One of my favourite memories is the Diplomat taking me to Wakefield, Quebec back in 2010 where in a bar – Cafe 1870 – I got to experience the national fervour of watching Sidney score an OT goal against the US so Canada won the Olympic gold. The roof nearly lifted off the place with the Canadian joy. I got to see a burly blonde bear hug two thin men simultaneously. A rib crushing visual.
I digress. So, on a sunny UK mid morning, the Diplomat, Isla and I headed down the M23 towards Borde Hill Gardens. 200 acres of garden and park, the first record of the Tudor estate dates back to 1534, Borde Hill house being constructed in 1598; acquired by Colonel Robert Clarke in 1893, he was the first owner to plant the gardens and woodlands. It’s a robust place. A series of ornate gardens to the east and west of the main house (not open to the public) with exquisite declivity views to the front and rear.
This particular garden (photo on the right) is known as the Italian Garden, its lower terrace being centred around the formal pool which was originally a tennis court until its conversion in 1982. Now it is an explosion of summer colours with a panoramic view to the South Park and the valley lakes. Terracotta pots are planted with tulips in Spring (you can see some in the slideshow below), agapanthis and pelargoniums for Summer. The Italianate ambiance is enhanced with the plantings of Pittosporum. The geometric beds on the Upper Terrace have magnolias, edged with dwarf myrtle. There is a Camellia walk on the eastern side, designed to create a tunneled, colourful entrance in Spring, also being a practical barrier to the wind. The Upper Terrace is connected to the Lower by a small fountain that runs its straight course down the steps to the pond. It is a line that had Isla stepping back and forth over, kind of like crossing the Greenwich timeline or the Equator.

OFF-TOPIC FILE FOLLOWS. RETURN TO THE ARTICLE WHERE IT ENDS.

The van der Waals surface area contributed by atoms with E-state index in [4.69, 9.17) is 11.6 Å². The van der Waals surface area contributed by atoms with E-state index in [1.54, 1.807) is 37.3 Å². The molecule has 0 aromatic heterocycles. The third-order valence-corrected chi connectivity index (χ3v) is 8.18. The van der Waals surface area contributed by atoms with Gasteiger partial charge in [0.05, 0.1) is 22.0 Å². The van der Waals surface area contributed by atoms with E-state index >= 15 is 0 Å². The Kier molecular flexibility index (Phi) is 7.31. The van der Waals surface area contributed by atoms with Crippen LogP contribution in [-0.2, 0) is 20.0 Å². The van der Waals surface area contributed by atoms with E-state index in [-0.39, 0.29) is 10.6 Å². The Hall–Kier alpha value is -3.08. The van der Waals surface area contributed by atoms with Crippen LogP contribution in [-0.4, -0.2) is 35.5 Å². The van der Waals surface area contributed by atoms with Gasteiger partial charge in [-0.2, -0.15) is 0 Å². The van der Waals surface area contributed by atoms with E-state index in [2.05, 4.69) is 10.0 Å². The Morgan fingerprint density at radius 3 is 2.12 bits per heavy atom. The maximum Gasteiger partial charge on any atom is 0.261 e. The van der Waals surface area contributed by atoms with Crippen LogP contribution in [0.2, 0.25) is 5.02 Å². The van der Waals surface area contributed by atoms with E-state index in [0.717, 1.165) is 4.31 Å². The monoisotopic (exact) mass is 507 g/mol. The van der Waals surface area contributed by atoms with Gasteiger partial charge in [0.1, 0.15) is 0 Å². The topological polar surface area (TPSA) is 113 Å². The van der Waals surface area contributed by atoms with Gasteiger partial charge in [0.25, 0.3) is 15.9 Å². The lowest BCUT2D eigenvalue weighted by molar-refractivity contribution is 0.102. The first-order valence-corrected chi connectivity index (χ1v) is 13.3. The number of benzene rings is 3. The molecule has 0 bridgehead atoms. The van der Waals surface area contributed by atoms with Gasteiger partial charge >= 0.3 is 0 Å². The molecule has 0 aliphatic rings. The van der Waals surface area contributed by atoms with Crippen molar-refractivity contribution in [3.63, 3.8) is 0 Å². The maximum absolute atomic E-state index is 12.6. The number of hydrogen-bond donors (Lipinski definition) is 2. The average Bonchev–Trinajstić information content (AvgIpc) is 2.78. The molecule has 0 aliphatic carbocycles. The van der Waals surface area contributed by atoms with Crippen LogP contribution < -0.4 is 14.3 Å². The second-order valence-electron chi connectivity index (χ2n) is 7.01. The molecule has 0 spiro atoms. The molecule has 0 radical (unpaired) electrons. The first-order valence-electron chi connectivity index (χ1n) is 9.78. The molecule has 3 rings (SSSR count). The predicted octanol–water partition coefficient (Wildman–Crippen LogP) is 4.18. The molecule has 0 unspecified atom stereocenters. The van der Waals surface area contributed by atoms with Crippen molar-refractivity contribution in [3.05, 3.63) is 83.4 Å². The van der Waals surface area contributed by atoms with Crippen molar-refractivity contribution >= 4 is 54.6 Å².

Now you see me, now you don’t. Now you see me, now…
You get the idea. Of course, she had to step into the water with her new Geoxx shoes (don’t get me started on the horrendous pricing of kids shoes and the fact they grow a size every 6 weeks).
One other garden was of note (other than the fabulous stroll through the woodlands with their carpets of bluebells) and that was the Garden of Allah. Named such because of its aura of peace and tranquility by Sir Clarke, it was cultivated in the 1920s to house rhododendrons grown from seed. There is a Chinese tulip tree and two notable magnolias – one from Japan, the other from the South-eastern US.
Our happy two hours was polished off with a sun-drenched (yet not the heat of Bangkok) lazy lunch at the eatery. Soup made form home-grown ingredients, fruit juices carted in from some rustic farm; hand-pressed, of course – the usual organic sole trader fare you get in these places. We were three of a scant few at the place which made its cerulean skies and vivid blooms all the more relaxing. Just the thing to top up our nostalgia banks before heading back to the tropical gardens and heat of our new home in Bangkok
Here’s some photos…
Is this what diplomacy is all about?